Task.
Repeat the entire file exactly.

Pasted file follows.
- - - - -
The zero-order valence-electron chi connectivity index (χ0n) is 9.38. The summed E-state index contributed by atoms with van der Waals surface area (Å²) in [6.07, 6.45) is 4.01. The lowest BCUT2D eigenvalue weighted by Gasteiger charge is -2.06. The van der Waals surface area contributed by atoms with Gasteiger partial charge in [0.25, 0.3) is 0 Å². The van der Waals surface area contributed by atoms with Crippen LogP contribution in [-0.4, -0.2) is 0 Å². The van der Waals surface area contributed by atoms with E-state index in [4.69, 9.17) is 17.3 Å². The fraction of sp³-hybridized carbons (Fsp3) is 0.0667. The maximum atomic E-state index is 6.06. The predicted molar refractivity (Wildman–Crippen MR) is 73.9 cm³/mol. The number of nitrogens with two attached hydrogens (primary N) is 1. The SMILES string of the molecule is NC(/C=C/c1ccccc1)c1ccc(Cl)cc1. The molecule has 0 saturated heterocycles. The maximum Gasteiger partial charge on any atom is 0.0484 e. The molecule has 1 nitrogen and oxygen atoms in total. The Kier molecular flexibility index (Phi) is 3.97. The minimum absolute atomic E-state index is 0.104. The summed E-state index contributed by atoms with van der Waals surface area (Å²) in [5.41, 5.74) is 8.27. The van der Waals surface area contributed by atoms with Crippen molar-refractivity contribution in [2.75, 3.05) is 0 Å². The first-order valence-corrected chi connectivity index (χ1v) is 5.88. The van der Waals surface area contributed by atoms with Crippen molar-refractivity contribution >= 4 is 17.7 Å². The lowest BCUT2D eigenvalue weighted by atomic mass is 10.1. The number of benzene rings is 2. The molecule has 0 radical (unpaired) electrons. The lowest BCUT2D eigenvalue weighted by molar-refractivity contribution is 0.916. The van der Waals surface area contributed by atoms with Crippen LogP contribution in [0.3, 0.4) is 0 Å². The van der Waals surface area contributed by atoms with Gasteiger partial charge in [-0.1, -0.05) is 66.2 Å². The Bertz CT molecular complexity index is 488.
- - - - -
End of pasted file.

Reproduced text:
The zero-order valence-electron chi connectivity index (χ0n) is 9.38. The summed E-state index contributed by atoms with van der Waals surface area (Å²) in [6.07, 6.45) is 4.01. The lowest BCUT2D eigenvalue weighted by Gasteiger charge is -2.06. The van der Waals surface area contributed by atoms with Gasteiger partial charge in [0.25, 0.3) is 0 Å². The van der Waals surface area contributed by atoms with Crippen LogP contribution in [-0.4, -0.2) is 0 Å². The van der Waals surface area contributed by atoms with E-state index in [4.69, 9.17) is 17.3 Å². The fraction of sp³-hybridized carbons (Fsp3) is 0.0667. The maximum atomic E-state index is 6.06. The predicted molar refractivity (Wildman–Crippen MR) is 73.9 cm³/mol. The number of nitrogens with two attached hydrogens (primary N) is 1. The SMILES string of the molecule is NC(/C=C/c1ccccc1)c1ccc(Cl)cc1. The molecule has 0 saturated heterocycles. The maximum Gasteiger partial charge on any atom is 0.0484 e. The molecule has 1 nitrogen and oxygen atoms in total. The Kier molecular flexibility index (Phi) is 3.97. The minimum absolute atomic E-state index is 0.104. The summed E-state index contributed by atoms with van der Waals surface area (Å²) in [5.41, 5.74) is 8.27. The van der Waals surface area contributed by atoms with Crippen molar-refractivity contribution in [2.75, 3.05) is 0 Å². The first-order valence-corrected chi connectivity index (χ1v) is 5.88. The van der Waals surface area contributed by atoms with Crippen molar-refractivity contribution >= 4 is 17.7 Å². The lowest BCUT2D eigenvalue weighted by atomic mass is 10.1. The number of benzene rings is 2. The molecule has 0 radical (unpaired) electrons. The lowest BCUT2D eigenvalue weighted by molar-refractivity contribution is 0.916. The van der Waals surface area contributed by atoms with Crippen LogP contribution in [0.3, 0.4) is 0 Å². The van der Waals surface area contributed by atoms with Gasteiger partial charge in [-0.1, -0.05) is 66.2 Å². The Bertz CT molecular complexity index is 488.